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Brian Ritchie on “Please Do Not Go” by Jimi Durso

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Brian Ritchie on “Please Do Not Go” by Jimi Durso…  Click to download Brian Ritchie on “Please Do Not Go”

A too often overlooked bassist, Brian Ritchie did same brilliant work with the Violent Femmes, had a signature style and sound, and was one of the first people I know of to do it on the acoustic bass guitar. “Please Do Not Go”, from the Violent Femmes debut album, feature Ritchie with an 8 bar unaccompanied solo in the middle (measures 28-35).

The song is basically a three chord reggae using the I, IV and V chords in G. The progression is a full bar of G and then a half bar each of C and D. Since no one is backing up Ritchie, this gives him both the responsibility of delineating the chords in his solo line, and the freedom to deviate from it without concern for clashing. Ritchie does both Brian Ritchie – masterfully. The first two bar phrase (measures 28 and 29) he puts the root notes on the strong beats, and does so in the low range (the low G that kicks off bar 28 as well as the C on beat one of the next measure and the D that anticipates beat three). We also hear an emphasis on chord tones: measure 28 is almost exclusively notes from the G7 chord, and in measure 29 we hear C and E (the third of C) on strong beats and D on the strong beats in the second half (as well as a low A to make the D sound clearer).

For the next two measures, Ritchie starts out expanding on the idea he set up, playing almost the same line for the G chord (including the hip trill from the major to minor third, which foreshadows the G minor sound to come), and even starts out the next measure with a C major triad. But when the D chord comes up, Ritchie deviates radically from that sound. He does play a low D, and even does so on some stronger beats (the “four” and the “and of two”), but the other notes, G and Bb, spell out a G minor triad, juxtaposing a bluesy sound.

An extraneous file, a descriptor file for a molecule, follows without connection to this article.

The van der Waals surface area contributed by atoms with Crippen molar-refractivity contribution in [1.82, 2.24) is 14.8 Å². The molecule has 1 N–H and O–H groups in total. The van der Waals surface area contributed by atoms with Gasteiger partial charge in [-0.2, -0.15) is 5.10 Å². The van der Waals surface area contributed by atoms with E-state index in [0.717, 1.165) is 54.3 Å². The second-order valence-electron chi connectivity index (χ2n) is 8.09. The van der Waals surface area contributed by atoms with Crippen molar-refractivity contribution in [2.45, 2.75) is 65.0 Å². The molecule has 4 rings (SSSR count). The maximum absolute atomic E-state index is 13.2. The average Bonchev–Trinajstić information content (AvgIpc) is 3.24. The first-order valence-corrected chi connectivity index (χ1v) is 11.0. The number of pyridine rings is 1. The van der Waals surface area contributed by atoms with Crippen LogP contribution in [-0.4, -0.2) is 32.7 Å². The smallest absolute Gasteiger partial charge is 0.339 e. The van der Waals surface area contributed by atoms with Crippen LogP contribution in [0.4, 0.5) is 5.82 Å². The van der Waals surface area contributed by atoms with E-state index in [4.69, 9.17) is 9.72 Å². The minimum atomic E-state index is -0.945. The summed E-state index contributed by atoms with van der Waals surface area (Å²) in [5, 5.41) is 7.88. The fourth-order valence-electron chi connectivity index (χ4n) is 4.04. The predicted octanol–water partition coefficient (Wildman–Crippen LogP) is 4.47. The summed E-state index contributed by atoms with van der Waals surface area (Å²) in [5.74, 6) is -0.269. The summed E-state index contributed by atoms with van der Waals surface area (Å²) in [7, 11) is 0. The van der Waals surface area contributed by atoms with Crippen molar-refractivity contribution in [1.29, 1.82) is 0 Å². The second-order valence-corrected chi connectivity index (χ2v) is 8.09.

Toward the end of the measure he starts a G mixolydian scale that he continues into bar 32. He doesn’t play the third of the G chord until the end of this measure, and even then it’s a scalar passing tone to the root of the C chord in the next bar. So he doesn’t necessarily take our ear away from the blues he injected before.

And in bar 33, after revisiting the C major lick from measure 29, he again plays G minor where the D chord should be. A fascinating aspect of this measure: he combines the ideas from measure 29 and 31, so that for the listener it’s at that same time familiar and novel. A very clever way of developing a statement.

For the final two bars, he goes back to G, but goes up from a high G (Notice how for the first two measure of G major, he emphasized the low G, but for the second two, he uses the high G. Also very clever.) Then another variation on the C major lick, and for D this time he just pounds out the root note. This not only brings us back to hearing it as the V chord (after all that G minor stuff he did with this chord before) but also creates a sense of finality to his solo (making it clear to the rest of the band that it’s time to come in with the pre-chorus).

Twang!

www.JimiDurso.com